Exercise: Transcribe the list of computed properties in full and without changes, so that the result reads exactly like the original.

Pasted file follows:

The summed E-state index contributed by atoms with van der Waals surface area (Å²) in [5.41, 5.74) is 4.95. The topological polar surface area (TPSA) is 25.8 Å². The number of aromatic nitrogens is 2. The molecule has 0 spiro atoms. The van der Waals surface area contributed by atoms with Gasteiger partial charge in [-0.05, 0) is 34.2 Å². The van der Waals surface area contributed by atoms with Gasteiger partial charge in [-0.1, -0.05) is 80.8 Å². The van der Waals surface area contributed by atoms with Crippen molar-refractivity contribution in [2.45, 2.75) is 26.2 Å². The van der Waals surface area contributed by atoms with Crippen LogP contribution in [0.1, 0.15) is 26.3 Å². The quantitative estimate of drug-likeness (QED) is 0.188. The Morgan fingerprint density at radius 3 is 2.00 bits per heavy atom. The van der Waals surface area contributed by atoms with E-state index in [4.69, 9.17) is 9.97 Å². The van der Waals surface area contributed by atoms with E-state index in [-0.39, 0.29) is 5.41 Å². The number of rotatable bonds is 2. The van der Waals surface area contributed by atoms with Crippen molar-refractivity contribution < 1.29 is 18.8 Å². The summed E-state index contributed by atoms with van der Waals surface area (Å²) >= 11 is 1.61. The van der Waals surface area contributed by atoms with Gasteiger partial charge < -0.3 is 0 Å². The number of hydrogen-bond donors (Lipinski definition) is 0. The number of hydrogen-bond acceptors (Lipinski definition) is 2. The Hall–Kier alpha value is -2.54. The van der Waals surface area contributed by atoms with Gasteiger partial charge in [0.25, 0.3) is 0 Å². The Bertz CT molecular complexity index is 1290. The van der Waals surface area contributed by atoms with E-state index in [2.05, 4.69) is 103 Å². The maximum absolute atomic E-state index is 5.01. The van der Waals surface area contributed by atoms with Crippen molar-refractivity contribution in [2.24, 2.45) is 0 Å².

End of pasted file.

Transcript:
The summed E-state index contributed by atoms with van der Waals surface area (Å²) in [5.41, 5.74) is 4.95. The topological polar surface area (TPSA) is 25.8 Å². The number of aromatic nitrogens is 2. The molecule has 0 spiro atoms. The van der Waals surface area contributed by atoms with Gasteiger partial charge in [-0.05, 0) is 34.2 Å². The van der Waals surface area contributed by atoms with Gasteiger partial charge in [-0.1, -0.05) is 80.8 Å². The van der Waals surface area contributed by atoms with Crippen molar-refractivity contribution in [2.45, 2.75) is 26.2 Å². The van der Waals surface area contributed by atoms with Crippen LogP contribution in [0.1, 0.15) is 26.3 Å². The quantitative estimate of drug-likeness (QED) is 0.188. The Morgan fingerprint density at radius 3 is 2.00 bits per heavy atom. The van der Waals surface area contributed by atoms with E-state index in [4.69, 9.17) is 9.97 Å². The van der Waals surface area contributed by atoms with E-state index in [-0.39, 0.29) is 5.41 Å². The number of rotatable bonds is 2. The van der Waals surface area contributed by atoms with Crippen molar-refractivity contribution < 1.29 is 18.8 Å². The summed E-state index contributed by atoms with van der Waals surface area (Å²) >= 11 is 1.61. The van der Waals surface area contributed by atoms with Gasteiger partial charge < -0.3 is 0 Å². The number of hydrogen-bond donors (Lipinski definition) is 0. The number of hydrogen-bond acceptors (Lipinski definition) is 2. The Hall–Kier alpha value is -2.54. The van der Waals surface area contributed by atoms with Gasteiger partial charge in [0.25, 0.3) is 0 Å². The Bertz CT molecular complexity index is 1290. The van der Waals surface area contributed by atoms with E-state index in [2.05, 4.69) is 103 Å². The maximum absolute atomic E-state index is 5.01. The van der Waals surface area contributed by atoms with Crippen molar-refractivity contribution in [2.24, 2.45) is 0 Å².